A near-miss reporting challenge that companies wrestle with is the critical reliance on gaining the cooperation of those in the field. Workers must be sufficiently trained to recognize and know when to back away from potentially unsafe situations or tasks. In essence, they must know where the safe line is and be clear on what constitutes a reportable near miss. Then they must be convinced that reporting incidents is their responsibility and won’t lead to punishment. Workplace realities can make those conditions difficult to attain, but without them, a near-miss reporting program will be crippled.

It presents a unique challenge in the sense that the traditional management-employee dynamic has to change somewhat, says Shahid Jamil, an electrical engineer and electrical safety expert with BP America, Inc., Edmonton, Alberta. A confrontational environment, he says, must give way to one in which management clearly explains the value of reporting, and workers must be made to feel comfortable doing so.

“The worker has to be part of the equation and strongly encouraged to report and train on what to look for,” says Jamil. “I think we’re seeing more reporting because they’re getting more assurance that they won’t get penalized for doing so.”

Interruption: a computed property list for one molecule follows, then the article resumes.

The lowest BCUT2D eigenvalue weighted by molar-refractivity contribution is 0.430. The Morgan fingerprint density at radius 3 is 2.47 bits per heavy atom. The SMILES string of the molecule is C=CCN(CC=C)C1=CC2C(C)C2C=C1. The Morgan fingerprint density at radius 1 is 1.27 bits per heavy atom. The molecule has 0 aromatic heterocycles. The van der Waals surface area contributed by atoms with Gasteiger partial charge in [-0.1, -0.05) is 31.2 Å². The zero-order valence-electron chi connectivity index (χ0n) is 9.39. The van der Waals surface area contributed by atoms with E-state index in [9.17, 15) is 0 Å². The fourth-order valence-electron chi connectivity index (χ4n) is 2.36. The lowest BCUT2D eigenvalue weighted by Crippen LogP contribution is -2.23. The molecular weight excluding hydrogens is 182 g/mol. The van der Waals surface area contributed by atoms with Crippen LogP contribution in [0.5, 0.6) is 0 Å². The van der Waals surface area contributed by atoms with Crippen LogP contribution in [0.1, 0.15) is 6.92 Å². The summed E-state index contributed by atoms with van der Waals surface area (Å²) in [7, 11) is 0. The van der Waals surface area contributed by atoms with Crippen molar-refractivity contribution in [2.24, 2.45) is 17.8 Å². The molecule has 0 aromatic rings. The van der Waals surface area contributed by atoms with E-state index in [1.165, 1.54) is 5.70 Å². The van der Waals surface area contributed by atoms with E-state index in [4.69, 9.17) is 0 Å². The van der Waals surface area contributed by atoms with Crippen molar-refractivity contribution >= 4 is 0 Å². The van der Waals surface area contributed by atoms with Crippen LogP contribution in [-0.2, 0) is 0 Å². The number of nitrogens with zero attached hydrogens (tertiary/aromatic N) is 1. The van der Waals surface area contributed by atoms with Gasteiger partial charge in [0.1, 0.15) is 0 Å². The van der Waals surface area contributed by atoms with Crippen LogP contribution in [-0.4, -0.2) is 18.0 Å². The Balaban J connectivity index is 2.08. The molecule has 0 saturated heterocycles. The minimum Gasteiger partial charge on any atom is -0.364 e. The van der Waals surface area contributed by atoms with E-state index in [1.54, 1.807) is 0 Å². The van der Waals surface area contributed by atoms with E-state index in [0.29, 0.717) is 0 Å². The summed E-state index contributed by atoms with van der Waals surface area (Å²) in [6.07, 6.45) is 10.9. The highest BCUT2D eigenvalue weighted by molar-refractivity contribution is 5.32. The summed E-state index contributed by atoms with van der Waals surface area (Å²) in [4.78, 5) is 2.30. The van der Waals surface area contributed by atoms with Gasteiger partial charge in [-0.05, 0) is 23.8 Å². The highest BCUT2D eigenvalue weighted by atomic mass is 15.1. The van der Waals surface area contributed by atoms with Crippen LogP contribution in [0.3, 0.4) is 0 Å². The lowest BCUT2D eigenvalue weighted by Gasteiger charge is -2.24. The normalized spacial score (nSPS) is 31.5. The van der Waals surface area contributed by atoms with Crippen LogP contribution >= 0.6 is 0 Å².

But the transition from reporting to actionable information and meaningful changes is not always straightforward. To do it right, organizations have to approach near-miss incidents with the mind-set of a detective, gathering information from a range of sources and running down all possible theories for what practices, procedures, conditions, and personnel may bear responsibility. Investigations, experts say, should ideally track a formal process that produces a set of findings and recommendations or directives that aim to reduce the chances of a repeat incident.

A recent near miss at Nucor, Rachford says, was investigated by a cross-departmental audit team. The team reviewed an incident in which workers preparing equipment for maintenance locked out the wrong 120V control circuit breaker, creating a potential shock hazard.